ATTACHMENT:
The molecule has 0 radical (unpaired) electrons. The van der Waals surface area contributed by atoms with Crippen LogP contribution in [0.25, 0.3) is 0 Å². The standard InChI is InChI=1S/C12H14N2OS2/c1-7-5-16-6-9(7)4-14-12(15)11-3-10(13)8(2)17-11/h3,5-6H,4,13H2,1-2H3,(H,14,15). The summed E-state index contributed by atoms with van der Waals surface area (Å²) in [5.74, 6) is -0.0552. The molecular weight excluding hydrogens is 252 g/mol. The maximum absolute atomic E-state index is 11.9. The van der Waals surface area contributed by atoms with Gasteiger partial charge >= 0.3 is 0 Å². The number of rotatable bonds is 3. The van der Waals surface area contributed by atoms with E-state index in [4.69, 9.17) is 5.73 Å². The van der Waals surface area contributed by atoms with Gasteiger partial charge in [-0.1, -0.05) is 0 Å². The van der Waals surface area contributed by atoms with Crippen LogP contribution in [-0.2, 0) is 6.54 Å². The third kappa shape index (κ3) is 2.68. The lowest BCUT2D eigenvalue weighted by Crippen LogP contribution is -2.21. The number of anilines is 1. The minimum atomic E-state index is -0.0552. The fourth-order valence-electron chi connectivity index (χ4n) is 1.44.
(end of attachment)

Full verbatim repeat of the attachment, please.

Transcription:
The molecule has 0 radical (unpaired) electrons. The van der Waals surface area contributed by atoms with Crippen LogP contribution in [0.25, 0.3) is 0 Å². The standard InChI is InChI=1S/C12H14N2OS2/c1-7-5-16-6-9(7)4-14-12(15)11-3-10(13)8(2)17-11/h3,5-6H,4,13H2,1-2H3,(H,14,15). The summed E-state index contributed by atoms with van der Waals surface area (Å²) in [5.74, 6) is -0.0552. The molecular weight excluding hydrogens is 252 g/mol. The maximum absolute atomic E-state index is 11.9. The van der Waals surface area contributed by atoms with Gasteiger partial charge >= 0.3 is 0 Å². The number of rotatable bonds is 3. The van der Waals surface area contributed by atoms with E-state index in [4.69, 9.17) is 5.73 Å². The van der Waals surface area contributed by atoms with Gasteiger partial charge in [-0.1, -0.05) is 0 Å². The van der Waals surface area contributed by atoms with Crippen LogP contribution in [-0.2, 0) is 6.54 Å². The third kappa shape index (κ3) is 2.68. The lowest BCUT2D eigenvalue weighted by Crippen LogP contribution is -2.21. The number of anilines is 1. The minimum atomic E-state index is -0.0552. The fourth-order valence-electron chi connectivity index (χ4n) is 1.44.